I am happiest right now when I’m active and participating in endurance events. When Julie and I ran the Wounded Warrior 10K a couple weekends ago, neither of us had trained properly, and everything was against us to succeed.

Wetness

The start line. My phone was in a Ziploc bag when I took this picture because the clouds had opened up: it was a little wet.

However, we both crossed the finish line, got our medals, and I was high on that accomplishment for a week. I was so sore I could barely walk, but my spirit was overjoyed.

I have a huge support system here, one I couldn’t be more thankful for. I enjoy my coworkers,

She's got skills

Frances was transplanting a picture of her supervisor’s face onto a picture of ferrets to make him laugh when he returned the next day. This crew takes care of each other like that.

I enjoy my job,

Ouch

In the atrium of our office building, there’s this water feature and sculpture supposedly dedicated to a man decapitated by a propeller. I find the sculpture represents the way the man died a bit too well.

I enjoy living with Mel and Mikey and their lovely family,

Mel's hand

I was slightly (very) intoxicated while celebrating Mel’s 30th at the Glass Cactus. This is the most terrifying picture of me ever, and a fantastic shot of Mel’s fingers.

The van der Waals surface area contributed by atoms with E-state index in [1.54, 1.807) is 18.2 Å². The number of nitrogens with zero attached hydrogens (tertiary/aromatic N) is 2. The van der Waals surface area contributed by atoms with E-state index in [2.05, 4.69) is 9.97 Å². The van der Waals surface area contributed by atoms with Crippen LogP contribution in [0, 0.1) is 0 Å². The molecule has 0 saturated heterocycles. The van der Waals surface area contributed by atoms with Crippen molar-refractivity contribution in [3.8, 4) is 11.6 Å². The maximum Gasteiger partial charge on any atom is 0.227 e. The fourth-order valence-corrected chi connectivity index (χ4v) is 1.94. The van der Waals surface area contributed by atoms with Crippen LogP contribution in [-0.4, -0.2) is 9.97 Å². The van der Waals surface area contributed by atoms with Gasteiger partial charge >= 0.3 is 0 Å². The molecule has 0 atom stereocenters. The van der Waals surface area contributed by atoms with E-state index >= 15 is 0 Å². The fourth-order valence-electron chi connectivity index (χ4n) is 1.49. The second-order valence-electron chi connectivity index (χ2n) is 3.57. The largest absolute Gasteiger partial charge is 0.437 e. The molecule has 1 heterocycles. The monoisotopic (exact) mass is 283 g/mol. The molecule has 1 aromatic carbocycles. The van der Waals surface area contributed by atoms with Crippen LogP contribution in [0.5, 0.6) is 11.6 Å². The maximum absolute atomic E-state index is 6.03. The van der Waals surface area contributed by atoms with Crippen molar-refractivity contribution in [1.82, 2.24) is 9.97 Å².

I enjoy being close to my family,

insane

I bought these to wear at my sister’s rehearsal dinner. They’re as heavy as they look.

I enjoy my friends,

Love her

I was fairly emotional when I was telling her about my 10K – Rachel was the first person I texted when I finished.

and I enjoy Dallas’s convenience. My life is enjoyable.

But I’m not full of joy.

So. What to do now? Sevenly, a great organization that raises money for different causes, posted the following quote today:

We believe many of you have untapped gifts that could change the lives around you. So we felt compelled to ask what talent could you use to bless someone else?”

That quote is the direction I need to take. Now. What?

thank goodness

Mapquest

I collect maps dot WordPress dot com. Mandy travels. That’s this blog!

I haven’t written in months. Currently I’m not collecting maps, and I’m not traveling, save for the driving I do around Texas.

Scary spinning wind!

North Texas. I’m currently living under all that red. That night was a special occasion: it was the first time I’ve ever heard a tornado siren. Outwardly I kept my cool. Inwardly, I was cowardly.

It’s kind of been nine months of a pity party, if I’m being completely honest. I don’t know what to do with myself, with my career, with the next several decades I have left.

Dog friendly, not horse friendly

Texas. It’s hard to see, but that sign has a person riding a horse with a red circle-slash over it. That means No riding horses in this park. Yeehaw!

Then, one day last week, while perusing my feed on Facebook, I came across a blog with a not-for-the-fainthearted-or-children title, full of self-help without the floofy sugarcoated baby talk. She cusses. It makes me laugh.

Monday the 13th, she posted “Fill In The Blank: I’m Not a ‘Real’ ____”, and I laughed, nodded along, and got back to work. In the back of my mind, though, it sat, and I thought about it. I read it again later. I found myself wondering what my Real ____ was.